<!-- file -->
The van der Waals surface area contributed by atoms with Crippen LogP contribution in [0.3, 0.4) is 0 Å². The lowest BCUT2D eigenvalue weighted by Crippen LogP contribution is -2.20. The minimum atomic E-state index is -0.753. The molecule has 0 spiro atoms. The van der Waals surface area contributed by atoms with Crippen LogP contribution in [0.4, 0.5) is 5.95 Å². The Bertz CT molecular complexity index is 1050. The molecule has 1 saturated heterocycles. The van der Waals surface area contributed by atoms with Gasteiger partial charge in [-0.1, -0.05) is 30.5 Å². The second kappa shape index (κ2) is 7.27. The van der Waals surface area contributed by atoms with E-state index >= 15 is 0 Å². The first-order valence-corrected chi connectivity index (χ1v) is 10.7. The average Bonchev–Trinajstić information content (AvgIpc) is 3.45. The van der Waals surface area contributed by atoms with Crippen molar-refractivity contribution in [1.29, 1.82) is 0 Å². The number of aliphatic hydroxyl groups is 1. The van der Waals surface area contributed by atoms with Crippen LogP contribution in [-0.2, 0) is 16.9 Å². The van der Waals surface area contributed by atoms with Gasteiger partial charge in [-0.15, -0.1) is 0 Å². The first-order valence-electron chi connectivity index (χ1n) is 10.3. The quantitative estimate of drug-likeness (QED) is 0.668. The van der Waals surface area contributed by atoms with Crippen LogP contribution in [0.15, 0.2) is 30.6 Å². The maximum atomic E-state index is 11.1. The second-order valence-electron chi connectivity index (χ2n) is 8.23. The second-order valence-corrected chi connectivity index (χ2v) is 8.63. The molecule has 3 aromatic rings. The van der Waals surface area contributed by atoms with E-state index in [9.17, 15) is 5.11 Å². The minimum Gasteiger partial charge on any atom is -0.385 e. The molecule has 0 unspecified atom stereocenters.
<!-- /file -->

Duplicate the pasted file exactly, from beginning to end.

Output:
The van der Waals surface area contributed by atoms with Crippen LogP contribution in [0.3, 0.4) is 0 Å². The lowest BCUT2D eigenvalue weighted by Crippen LogP contribution is -2.20. The minimum atomic E-state index is -0.753. The molecule has 0 spiro atoms. The van der Waals surface area contributed by atoms with Crippen LogP contribution in [0.4, 0.5) is 5.95 Å². The Bertz CT molecular complexity index is 1050. The molecule has 1 saturated heterocycles. The van der Waals surface area contributed by atoms with Gasteiger partial charge in [-0.1, -0.05) is 30.5 Å². The second kappa shape index (κ2) is 7.27. The van der Waals surface area contributed by atoms with E-state index >= 15 is 0 Å². The first-order valence-corrected chi connectivity index (χ1v) is 10.7. The average Bonchev–Trinajstić information content (AvgIpc) is 3.45. The van der Waals surface area contributed by atoms with Crippen molar-refractivity contribution in [1.29, 1.82) is 0 Å². The number of aliphatic hydroxyl groups is 1. The van der Waals surface area contributed by atoms with Crippen LogP contribution in [-0.2, 0) is 16.9 Å². The van der Waals surface area contributed by atoms with Gasteiger partial charge in [-0.15, -0.1) is 0 Å². The first-order valence-electron chi connectivity index (χ1n) is 10.3. The quantitative estimate of drug-likeness (QED) is 0.668. The van der Waals surface area contributed by atoms with Crippen LogP contribution in [0.15, 0.2) is 30.6 Å². The maximum atomic E-state index is 11.1. The second-order valence-electron chi connectivity index (χ2n) is 8.23. The second-order valence-corrected chi connectivity index (χ2v) is 8.63. The molecule has 3 aromatic rings. The van der Waals surface area contributed by atoms with E-state index in [9.17, 15) is 5.11 Å². The minimum Gasteiger partial charge on any atom is -0.385 e. The molecule has 0 unspecified atom stereocenters.